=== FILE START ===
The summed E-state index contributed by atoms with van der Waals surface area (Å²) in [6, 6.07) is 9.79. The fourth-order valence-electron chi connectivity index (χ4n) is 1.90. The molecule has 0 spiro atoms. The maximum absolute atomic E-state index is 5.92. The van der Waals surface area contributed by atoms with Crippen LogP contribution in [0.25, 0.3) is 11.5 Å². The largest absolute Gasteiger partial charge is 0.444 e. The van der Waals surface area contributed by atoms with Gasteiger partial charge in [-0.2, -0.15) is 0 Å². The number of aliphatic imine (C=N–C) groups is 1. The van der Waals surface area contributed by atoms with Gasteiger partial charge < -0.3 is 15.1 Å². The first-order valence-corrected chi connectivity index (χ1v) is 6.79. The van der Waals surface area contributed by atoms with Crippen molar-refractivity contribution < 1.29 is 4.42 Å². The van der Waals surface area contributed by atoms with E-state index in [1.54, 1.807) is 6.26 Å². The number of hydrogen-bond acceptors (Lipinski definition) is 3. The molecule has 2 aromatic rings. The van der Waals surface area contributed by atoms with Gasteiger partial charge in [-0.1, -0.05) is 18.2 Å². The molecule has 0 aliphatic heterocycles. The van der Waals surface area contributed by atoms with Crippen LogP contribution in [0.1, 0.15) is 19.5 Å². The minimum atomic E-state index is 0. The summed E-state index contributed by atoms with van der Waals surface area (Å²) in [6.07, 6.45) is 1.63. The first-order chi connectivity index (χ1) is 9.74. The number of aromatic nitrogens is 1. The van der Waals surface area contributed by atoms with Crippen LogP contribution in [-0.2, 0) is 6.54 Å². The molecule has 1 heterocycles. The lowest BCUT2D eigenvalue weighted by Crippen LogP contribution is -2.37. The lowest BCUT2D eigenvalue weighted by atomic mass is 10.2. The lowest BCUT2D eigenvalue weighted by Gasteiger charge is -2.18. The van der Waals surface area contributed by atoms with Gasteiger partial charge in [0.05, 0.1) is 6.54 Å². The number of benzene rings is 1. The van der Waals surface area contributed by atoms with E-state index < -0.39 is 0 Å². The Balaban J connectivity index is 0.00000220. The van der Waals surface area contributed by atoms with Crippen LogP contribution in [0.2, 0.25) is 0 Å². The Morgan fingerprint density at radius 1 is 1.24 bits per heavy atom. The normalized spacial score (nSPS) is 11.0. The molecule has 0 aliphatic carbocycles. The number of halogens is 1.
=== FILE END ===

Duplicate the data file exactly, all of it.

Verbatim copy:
The summed E-state index contributed by atoms with van der Waals surface area (Å²) in [6, 6.07) is 9.79. The fourth-order valence-electron chi connectivity index (χ4n) is 1.90. The molecule has 0 spiro atoms. The maximum absolute atomic E-state index is 5.92. The van der Waals surface area contributed by atoms with Crippen LogP contribution in [0.25, 0.3) is 11.5 Å². The largest absolute Gasteiger partial charge is 0.444 e. The van der Waals surface area contributed by atoms with Gasteiger partial charge in [-0.2, -0.15) is 0 Å². The number of aliphatic imine (C=N–C) groups is 1. The van der Waals surface area contributed by atoms with Gasteiger partial charge < -0.3 is 15.1 Å². The first-order valence-corrected chi connectivity index (χ1v) is 6.79. The van der Waals surface area contributed by atoms with Crippen molar-refractivity contribution < 1.29 is 4.42 Å². The van der Waals surface area contributed by atoms with E-state index in [1.54, 1.807) is 6.26 Å². The number of hydrogen-bond acceptors (Lipinski definition) is 3. The molecule has 2 aromatic rings. The van der Waals surface area contributed by atoms with Gasteiger partial charge in [-0.1, -0.05) is 18.2 Å². The molecule has 0 aliphatic heterocycles. The van der Waals surface area contributed by atoms with Crippen LogP contribution in [0.1, 0.15) is 19.5 Å². The minimum atomic E-state index is 0. The summed E-state index contributed by atoms with van der Waals surface area (Å²) in [6.07, 6.45) is 1.63. The first-order chi connectivity index (χ1) is 9.74. The number of aromatic nitrogens is 1. The van der Waals surface area contributed by atoms with Crippen LogP contribution in [-0.2, 0) is 6.54 Å². The molecule has 1 heterocycles. The lowest BCUT2D eigenvalue weighted by Crippen LogP contribution is -2.37. The lowest BCUT2D eigenvalue weighted by atomic mass is 10.2. The lowest BCUT2D eigenvalue weighted by Gasteiger charge is -2.18. The van der Waals surface area contributed by atoms with Gasteiger partial charge in [0.05, 0.1) is 6.54 Å². The number of benzene rings is 1. The van der Waals surface area contributed by atoms with E-state index < -0.39 is 0 Å². The Balaban J connectivity index is 0.00000220. The van der Waals surface area contributed by atoms with Crippen LogP contribution in [0.2, 0.25) is 0 Å². The Morgan fingerprint density at radius 1 is 1.24 bits per heavy atom. The normalized spacial score (nSPS) is 11.0. The molecule has 0 aliphatic carbocycles. The number of halogens is 1.